Noma Neseni: A national sanitation taskforce team developed a strategy that looked at priority areas. These included an increase in sanitation coverage using demand-led approaches, capacity development at all levels and research into low-cost appropriate technologies.

The strategy also agreed on the opening up of technologies instead of just using the expensive type of VIP [Ventilated Improved Pit] latrine. It was recognised that so long as the latrines took into account the specific scientific aspects of the VIP, the superstructure could be made cheaper.

This strategy was later presented to larger stakeholders who endorsed it. We also had a national sanitation seminar that was attended by different permanent secretaries who endorsed a communiqué that called on private public partnership scaling up of sanitation coverage and more resources for sanitation.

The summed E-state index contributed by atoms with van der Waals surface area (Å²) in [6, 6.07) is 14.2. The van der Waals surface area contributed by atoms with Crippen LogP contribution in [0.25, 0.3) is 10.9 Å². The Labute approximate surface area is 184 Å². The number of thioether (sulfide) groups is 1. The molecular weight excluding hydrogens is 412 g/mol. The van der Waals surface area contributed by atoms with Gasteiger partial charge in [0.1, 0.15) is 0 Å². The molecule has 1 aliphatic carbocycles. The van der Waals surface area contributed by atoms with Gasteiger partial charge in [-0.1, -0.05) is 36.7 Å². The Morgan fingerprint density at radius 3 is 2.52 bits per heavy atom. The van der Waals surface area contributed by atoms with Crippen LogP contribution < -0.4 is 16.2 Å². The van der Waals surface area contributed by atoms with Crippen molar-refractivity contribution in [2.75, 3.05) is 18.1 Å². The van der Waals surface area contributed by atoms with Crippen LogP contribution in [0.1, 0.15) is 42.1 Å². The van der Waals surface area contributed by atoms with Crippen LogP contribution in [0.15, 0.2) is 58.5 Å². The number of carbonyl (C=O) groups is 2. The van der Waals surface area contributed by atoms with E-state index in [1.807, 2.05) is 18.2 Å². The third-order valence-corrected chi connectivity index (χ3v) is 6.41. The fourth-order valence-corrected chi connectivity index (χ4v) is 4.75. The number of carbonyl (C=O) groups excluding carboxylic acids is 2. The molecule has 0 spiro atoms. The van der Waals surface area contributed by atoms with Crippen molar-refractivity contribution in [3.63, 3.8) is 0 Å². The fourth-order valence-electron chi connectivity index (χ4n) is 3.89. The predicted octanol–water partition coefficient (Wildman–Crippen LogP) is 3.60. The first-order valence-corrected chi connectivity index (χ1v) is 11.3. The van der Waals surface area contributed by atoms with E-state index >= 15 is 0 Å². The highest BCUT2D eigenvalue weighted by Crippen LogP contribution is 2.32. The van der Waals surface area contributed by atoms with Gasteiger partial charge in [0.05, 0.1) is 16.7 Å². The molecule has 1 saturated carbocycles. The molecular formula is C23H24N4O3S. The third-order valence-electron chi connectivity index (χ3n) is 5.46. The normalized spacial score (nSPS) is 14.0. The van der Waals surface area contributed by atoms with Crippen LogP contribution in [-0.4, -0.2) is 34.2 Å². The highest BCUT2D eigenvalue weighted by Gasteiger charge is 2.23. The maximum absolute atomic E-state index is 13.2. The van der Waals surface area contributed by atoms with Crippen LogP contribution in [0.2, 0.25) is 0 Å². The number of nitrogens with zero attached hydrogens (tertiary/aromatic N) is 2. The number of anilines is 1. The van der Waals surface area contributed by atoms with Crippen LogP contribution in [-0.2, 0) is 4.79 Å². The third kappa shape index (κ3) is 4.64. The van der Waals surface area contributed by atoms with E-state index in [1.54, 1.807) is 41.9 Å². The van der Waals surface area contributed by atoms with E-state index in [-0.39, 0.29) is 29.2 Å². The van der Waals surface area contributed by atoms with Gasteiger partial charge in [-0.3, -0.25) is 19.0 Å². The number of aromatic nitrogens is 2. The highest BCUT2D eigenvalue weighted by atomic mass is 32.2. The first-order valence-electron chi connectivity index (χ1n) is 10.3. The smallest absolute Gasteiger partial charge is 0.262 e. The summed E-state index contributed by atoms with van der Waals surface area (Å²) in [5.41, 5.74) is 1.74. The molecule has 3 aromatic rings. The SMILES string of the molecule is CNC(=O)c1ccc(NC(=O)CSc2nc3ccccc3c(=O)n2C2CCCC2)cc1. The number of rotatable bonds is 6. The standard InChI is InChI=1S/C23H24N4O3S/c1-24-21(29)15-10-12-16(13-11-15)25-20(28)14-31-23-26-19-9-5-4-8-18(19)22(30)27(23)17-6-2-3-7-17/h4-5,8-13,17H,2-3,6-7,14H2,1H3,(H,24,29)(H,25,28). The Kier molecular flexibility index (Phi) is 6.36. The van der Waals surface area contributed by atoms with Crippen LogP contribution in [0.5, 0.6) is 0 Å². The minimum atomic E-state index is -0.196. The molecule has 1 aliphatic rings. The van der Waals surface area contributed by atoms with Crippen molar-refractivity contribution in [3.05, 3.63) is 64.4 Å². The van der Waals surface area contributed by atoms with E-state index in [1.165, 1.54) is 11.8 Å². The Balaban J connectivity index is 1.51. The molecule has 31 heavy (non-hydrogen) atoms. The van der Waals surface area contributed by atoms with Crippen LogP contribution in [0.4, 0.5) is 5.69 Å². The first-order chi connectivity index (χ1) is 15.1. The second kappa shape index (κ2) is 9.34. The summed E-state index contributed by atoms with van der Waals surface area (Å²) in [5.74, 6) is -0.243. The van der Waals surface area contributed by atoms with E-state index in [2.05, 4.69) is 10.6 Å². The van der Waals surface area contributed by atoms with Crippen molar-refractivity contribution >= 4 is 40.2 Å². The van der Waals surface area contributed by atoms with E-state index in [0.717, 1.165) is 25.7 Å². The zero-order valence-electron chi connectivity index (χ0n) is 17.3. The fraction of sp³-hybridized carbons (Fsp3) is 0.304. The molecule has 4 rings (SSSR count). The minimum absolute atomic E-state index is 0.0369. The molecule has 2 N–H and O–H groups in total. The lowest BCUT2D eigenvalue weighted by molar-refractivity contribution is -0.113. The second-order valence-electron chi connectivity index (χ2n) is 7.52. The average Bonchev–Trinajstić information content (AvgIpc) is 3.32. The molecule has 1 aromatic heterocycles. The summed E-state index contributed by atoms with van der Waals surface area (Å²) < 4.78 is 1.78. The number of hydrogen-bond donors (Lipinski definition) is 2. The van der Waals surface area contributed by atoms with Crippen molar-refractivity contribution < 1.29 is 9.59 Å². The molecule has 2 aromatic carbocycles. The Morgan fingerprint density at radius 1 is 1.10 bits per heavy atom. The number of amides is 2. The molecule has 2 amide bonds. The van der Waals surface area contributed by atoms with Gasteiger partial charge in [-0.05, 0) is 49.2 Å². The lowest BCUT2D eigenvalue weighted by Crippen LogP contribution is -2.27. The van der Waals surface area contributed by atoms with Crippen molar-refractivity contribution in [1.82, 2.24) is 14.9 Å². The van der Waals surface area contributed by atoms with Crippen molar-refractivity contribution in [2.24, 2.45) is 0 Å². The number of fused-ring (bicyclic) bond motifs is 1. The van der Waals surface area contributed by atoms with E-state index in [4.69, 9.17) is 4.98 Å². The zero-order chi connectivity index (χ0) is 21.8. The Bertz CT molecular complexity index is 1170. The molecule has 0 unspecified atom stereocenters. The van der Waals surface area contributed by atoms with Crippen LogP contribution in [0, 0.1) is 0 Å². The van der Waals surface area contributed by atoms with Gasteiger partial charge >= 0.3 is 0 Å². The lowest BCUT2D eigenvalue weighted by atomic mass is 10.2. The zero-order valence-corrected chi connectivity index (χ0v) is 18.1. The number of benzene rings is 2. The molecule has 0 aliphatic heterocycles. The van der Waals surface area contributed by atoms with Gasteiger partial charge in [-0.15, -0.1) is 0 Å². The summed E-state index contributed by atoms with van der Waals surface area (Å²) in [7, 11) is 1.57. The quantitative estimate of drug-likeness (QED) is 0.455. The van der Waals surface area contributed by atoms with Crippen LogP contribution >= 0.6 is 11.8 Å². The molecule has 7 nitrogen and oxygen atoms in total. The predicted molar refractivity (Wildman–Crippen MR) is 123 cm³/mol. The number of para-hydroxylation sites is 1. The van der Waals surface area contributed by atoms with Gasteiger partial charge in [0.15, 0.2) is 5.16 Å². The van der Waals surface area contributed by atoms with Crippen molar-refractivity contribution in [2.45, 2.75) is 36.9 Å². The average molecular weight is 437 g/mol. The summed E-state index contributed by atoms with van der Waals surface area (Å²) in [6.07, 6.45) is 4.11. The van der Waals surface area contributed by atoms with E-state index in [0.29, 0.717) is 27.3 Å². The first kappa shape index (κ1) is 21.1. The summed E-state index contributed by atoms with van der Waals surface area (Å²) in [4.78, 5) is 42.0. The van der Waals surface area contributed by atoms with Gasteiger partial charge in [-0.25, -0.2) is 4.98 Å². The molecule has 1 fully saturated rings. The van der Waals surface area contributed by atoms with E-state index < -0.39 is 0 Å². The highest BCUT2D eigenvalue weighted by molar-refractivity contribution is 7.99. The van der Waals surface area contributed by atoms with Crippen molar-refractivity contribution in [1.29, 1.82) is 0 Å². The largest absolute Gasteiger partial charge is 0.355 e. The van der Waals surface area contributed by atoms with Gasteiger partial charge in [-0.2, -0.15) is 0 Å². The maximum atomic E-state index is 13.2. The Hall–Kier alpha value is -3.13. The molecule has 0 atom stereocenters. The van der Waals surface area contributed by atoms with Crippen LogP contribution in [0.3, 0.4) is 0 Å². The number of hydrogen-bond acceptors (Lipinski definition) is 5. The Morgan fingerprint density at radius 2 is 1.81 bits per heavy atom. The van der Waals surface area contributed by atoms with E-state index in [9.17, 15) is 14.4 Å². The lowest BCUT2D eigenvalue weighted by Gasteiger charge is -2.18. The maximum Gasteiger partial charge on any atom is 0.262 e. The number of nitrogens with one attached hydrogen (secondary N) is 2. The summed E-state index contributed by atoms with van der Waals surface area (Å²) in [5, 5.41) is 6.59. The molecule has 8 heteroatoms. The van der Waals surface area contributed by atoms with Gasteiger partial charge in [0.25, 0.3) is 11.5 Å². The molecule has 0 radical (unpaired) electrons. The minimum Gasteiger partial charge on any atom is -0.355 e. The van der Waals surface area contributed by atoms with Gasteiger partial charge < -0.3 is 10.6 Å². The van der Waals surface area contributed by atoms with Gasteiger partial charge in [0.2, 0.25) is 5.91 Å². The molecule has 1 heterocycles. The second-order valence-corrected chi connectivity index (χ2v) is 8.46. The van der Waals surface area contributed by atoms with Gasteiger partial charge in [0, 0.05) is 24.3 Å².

IPS: More often than not, when governments invest in water development, sanitation is its forgotten sister, why so?

NN: Water often gets visibility because without water there is no life. Thus in terms of demand, communities often demand for water over sanitation.

Water is also relatively easy to develop or provide whereas sanitation - especially for large communities - is complicated to implement and manage.

Furthermore, sanitation does not yield the same profits as water so utilities, private sector do not want to invest in sanitation.

It is also easy to show quick returns with water as compared to sanitation. At household level, people have alternatives they can use the bush but if there is no water there is no other alternative.

Even at national level, government has been putting more resources for water as compared to sanitation. Sometimes there is also lack of awareness and understanding on the value of sanitation for the different sectors such as education, environment, tourism, economic development.

IPS: Why is sanitation an important issue today more than ever before?